22. 22 laila

    I know what you are talking about, my cousins in BD have the exact same self-centered attitude, and “attempts” to be westernized (funny thing is most westerers care about poverty more than they do).It is mainly because these kids are taught from when they are very young that they are special and superior to the poorer working class. They never have to work for anything, because they have a “servant” to do every single task imaginable. In America atlest, we learn to work for what we have, and yes we even clean our own houses and do our own shopping (shock to many rich bengalis). This concept is not applicable to the aristocratic dome whatsoever. Everytime I go to BD, I am surprised to see how much focus on social hierarchy exists, like how being nice or friendly with poor people is looked down upon, and how the servants are treated so harshly by members of my own family. If you watch Bengali tv, it seems like BD is the richest country in the world with no poor people in sight The upperclass really doesn’t care because they think for some reason, that they deserve to be rich and the poor deserve to be poor.

  23. 23 laila

    I know what you are talking about, my cousins in BD have the exact same self-centered attitude, and “attempts” to be westernized (funny thing is most westerers care about poverty more than they do).It is mainly because these kids are taught from when they are very young that they are special and superior to the poorer working class. They never have to work for anything, because they have a “servant” to do every single task imaginable. In America atlest, we learn to work for what we have, and yes we even clean our own houses and do our own shopping (shock to many rich bengalis). This concept is not applicable to the aristocratic dome whatsoever. Everytime I go to BD, I am surprised to see how much focus on social hierarchy exists, like how being nice or friendly with poor people is looked down upon, and how the servants are treated so harshly by members of my own family. If you watch Bengali tv, it seems like BD is the richest country in the world with no poor people in sight The upperclass really doesn’t care because they think for some reason, that they deserve to be rich and the poor deserve to be poor.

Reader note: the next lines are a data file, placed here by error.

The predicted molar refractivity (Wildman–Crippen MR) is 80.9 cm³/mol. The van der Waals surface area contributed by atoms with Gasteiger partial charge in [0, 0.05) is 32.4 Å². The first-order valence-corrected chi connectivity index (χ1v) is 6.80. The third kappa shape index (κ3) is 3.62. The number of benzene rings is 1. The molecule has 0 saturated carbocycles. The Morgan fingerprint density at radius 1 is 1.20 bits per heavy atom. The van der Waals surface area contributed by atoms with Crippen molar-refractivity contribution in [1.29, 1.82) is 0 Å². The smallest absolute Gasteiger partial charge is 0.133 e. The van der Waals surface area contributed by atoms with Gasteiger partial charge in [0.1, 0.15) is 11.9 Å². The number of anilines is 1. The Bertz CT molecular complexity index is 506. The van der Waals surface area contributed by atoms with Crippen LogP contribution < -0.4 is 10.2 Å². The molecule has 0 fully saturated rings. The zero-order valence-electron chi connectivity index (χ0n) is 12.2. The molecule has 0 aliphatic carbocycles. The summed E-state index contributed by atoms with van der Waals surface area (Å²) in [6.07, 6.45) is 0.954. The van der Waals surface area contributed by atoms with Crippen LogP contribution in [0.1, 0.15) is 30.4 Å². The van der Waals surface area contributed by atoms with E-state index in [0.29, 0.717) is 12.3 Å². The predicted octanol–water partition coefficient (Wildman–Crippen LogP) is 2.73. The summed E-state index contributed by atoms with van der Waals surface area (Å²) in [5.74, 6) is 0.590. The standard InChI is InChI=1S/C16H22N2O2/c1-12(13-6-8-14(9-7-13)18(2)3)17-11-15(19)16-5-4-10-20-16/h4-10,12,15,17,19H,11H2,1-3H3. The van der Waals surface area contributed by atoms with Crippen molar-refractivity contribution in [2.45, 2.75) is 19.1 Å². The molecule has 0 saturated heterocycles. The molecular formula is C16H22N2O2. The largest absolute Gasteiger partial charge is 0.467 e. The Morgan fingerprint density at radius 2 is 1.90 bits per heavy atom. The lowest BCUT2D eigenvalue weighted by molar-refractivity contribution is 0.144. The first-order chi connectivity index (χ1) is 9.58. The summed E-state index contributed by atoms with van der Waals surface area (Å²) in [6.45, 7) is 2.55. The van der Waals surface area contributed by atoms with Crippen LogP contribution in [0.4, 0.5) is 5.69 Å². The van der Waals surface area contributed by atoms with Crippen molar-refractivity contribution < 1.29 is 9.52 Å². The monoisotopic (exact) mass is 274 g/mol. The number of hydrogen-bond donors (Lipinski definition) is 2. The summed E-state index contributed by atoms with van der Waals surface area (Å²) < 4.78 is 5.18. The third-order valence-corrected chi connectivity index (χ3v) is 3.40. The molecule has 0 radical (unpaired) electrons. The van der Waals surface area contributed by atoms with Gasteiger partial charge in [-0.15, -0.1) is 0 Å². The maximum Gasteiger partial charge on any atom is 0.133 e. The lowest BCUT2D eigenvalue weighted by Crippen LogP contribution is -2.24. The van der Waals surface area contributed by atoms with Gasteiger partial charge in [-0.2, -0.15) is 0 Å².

24. 24 joan

    Hey Shawn,
    I’m happy you’re still back there where the real plagues are these kinds of people. They’re worst than Malaria itself and could kill thousands just by stealing international aids or expropriating families to build manufactures or….golf clubs.
    I was raised inside this bubble in Madagascar but my parents where smart enough to keep me in touch with the real world and wanted me to have my eyes wide open to everything around me all the time. BUT…each time I get back home, I get most of the time ashamed of my friends behavior not to mention their stupidity.
    Keep up the great work!! We are not changing the world we are just doing our best !

  25. 25 joan

    Hey Shawn,
    I’m happy you’re still back there where the real plagues are these kinds of people. They’re worst than Malaria itself and could kill thousands just by stealing international aids or expropriating families to build manufactures or….golf clubs.
    I was raised inside this bubble in Madagascar but my parents where smart enough to keep me in touch with the real world and wanted me to have my eyes wide open to everything around me all the time. BUT…each time I get back home, I get most of the time ashamed of my friends behavior not to mention their stupidity.
    Keep up the great work!! We are not changing the world we are just doing our best !

  26. 26 joan

    Hey Shawn,
    I’m happy you’re still back there where the real plagues are these kinds of people. They’re worst than Malaria itself and could kill thousands just by stealing international aids or expropriating families to build manufactures or….golf clubs.
    I was raised inside this bubble in Madagascar but my parents where smart enough to keep me in touch with the real world and wanted me to have my eyes wide open to everything around me all the time. BUT…each time I get back home, I get most of the time ashamed of my friends behavior not to mention their stupidity.
    Keep up the great work!! We are not changing the world we are just doing our best !

  1. 1 The Kindness of Strangers… | The Uncultured Project
  2. 2 The Cult of (False) Powerlessness | The Uncultured Project